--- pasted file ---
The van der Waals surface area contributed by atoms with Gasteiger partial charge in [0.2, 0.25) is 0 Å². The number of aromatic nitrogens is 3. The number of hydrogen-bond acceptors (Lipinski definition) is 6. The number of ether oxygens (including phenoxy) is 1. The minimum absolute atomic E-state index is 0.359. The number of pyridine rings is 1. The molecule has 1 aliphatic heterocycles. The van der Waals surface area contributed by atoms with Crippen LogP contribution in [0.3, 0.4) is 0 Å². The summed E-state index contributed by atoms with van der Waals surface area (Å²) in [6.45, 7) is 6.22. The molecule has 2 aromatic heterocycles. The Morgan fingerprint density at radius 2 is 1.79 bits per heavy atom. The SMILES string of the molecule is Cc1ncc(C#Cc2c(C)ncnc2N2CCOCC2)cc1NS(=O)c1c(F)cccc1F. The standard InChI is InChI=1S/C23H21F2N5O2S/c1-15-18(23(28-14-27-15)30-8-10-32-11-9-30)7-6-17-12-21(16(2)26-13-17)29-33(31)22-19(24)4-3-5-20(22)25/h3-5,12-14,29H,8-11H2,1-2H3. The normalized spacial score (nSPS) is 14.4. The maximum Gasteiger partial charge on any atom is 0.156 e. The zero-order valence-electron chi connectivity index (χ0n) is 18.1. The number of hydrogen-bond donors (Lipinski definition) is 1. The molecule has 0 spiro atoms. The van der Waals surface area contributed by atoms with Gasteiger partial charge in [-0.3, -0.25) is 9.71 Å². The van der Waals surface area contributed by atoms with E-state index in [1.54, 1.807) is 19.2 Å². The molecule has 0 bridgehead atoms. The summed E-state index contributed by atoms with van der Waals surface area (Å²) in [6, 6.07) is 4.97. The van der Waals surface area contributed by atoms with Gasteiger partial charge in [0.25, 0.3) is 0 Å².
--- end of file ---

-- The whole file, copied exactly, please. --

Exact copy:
The van der Waals surface area contributed by atoms with Gasteiger partial charge in [0.2, 0.25) is 0 Å². The number of aromatic nitrogens is 3. The number of hydrogen-bond acceptors (Lipinski definition) is 6. The number of ether oxygens (including phenoxy) is 1. The minimum absolute atomic E-state index is 0.359. The number of pyridine rings is 1. The molecule has 1 aliphatic heterocycles. The van der Waals surface area contributed by atoms with Crippen LogP contribution in [0.3, 0.4) is 0 Å². The summed E-state index contributed by atoms with van der Waals surface area (Å²) in [6.45, 7) is 6.22. The molecule has 2 aromatic heterocycles. The Morgan fingerprint density at radius 2 is 1.79 bits per heavy atom. The SMILES string of the molecule is Cc1ncc(C#Cc2c(C)ncnc2N2CCOCC2)cc1NS(=O)c1c(F)cccc1F. The standard InChI is InChI=1S/C23H21F2N5O2S/c1-15-18(23(28-14-27-15)30-8-10-32-11-9-30)7-6-17-12-21(16(2)26-13-17)29-33(31)22-19(24)4-3-5-20(22)25/h3-5,12-14,29H,8-11H2,1-2H3. The normalized spacial score (nSPS) is 14.4. The maximum Gasteiger partial charge on any atom is 0.156 e. The zero-order valence-electron chi connectivity index (χ0n) is 18.1. The number of hydrogen-bond donors (Lipinski definition) is 1. The molecule has 0 spiro atoms. The van der Waals surface area contributed by atoms with Gasteiger partial charge in [-0.3, -0.25) is 9.71 Å². The van der Waals surface area contributed by atoms with E-state index in [1.54, 1.807) is 19.2 Å². The molecule has 0 bridgehead atoms. The summed E-state index contributed by atoms with van der Waals surface area (Å²) in [6, 6.07) is 4.97. The van der Waals surface area contributed by atoms with Gasteiger partial charge in [0.25, 0.3) is 0 Å².